Chinese President Xi Jinping (習近平) yesterday arrived in Pakistan to launch projects linking the allies worth US$46 billion, a figure that would far exceed US spending in Pakistan and underscores China’s economic ambitions in Asia and beyond.
The infrastructure and energy projects are aimed at establishing a Pakistan-China “economic corridor” between Pakistan’s southern Gwadar port on the Arabian Sea and China’s western Xinjiang region.
The plan is part of China’s aim to forge “Silk Road” land and sea ties to markets in the Middle East and Europe, and reflects a shift of economic power in the region to China, Pakistani Parliament defense committee chairman Mushahid Hussain Sayed said.
“Pakistan, for China, is now of pivotal importance. This has to succeed and be seen to succeed,” he said.
The corridor, a network of roads, railways and pipelines, is to pass through Pakistan’s poor Baluchistan Province, where a long-running separatist insurgency, which the army has again vowed to crush, will raise doubts about the feasibility of the plan.
The security of Chinese workers is a prime concern for Xi. In talks with Pakistani Prime Minister Nawaz Sharif and military leaders, Xi is also likely to raise China’s fears that Muslim separatists from Xinjiang are teaming up with Pakistani militants.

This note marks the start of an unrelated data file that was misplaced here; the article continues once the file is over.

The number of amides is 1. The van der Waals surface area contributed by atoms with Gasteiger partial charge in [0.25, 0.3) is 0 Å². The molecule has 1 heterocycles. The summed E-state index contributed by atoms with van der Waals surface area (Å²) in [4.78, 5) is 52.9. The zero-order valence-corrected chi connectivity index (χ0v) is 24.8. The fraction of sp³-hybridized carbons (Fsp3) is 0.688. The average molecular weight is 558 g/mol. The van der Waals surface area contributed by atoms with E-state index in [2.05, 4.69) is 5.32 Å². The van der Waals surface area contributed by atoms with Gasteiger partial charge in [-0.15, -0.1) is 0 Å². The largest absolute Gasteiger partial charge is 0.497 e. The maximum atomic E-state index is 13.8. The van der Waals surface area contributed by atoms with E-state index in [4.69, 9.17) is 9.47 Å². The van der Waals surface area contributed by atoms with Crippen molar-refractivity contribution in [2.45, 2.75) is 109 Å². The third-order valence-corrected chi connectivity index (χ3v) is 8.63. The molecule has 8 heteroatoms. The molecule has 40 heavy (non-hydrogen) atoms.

“Our cooperation in the security and economic fields reinforce each other, and they must be advanced simultaneously,” Xi said in a statement to media on the eve of his two-day visit.
Xi is expected to call for greater efforts to bring peace to Afghanistan, where Pakistan is keen to restrict the influence of its rival, India.
China is set to provide up to US$37 billion in investment for the energy projects to generate 16,400 megawatts of power, Pakistani Minister for Planning and Development Ahsan Iqbal said.
Concessional loans are to cover nearly US$10 billion of infrastructure projects.
The US has given US$31 billion to Pakistan since 2002, according to the US Congressional Research Service. About two-thirds was earmarked for security.
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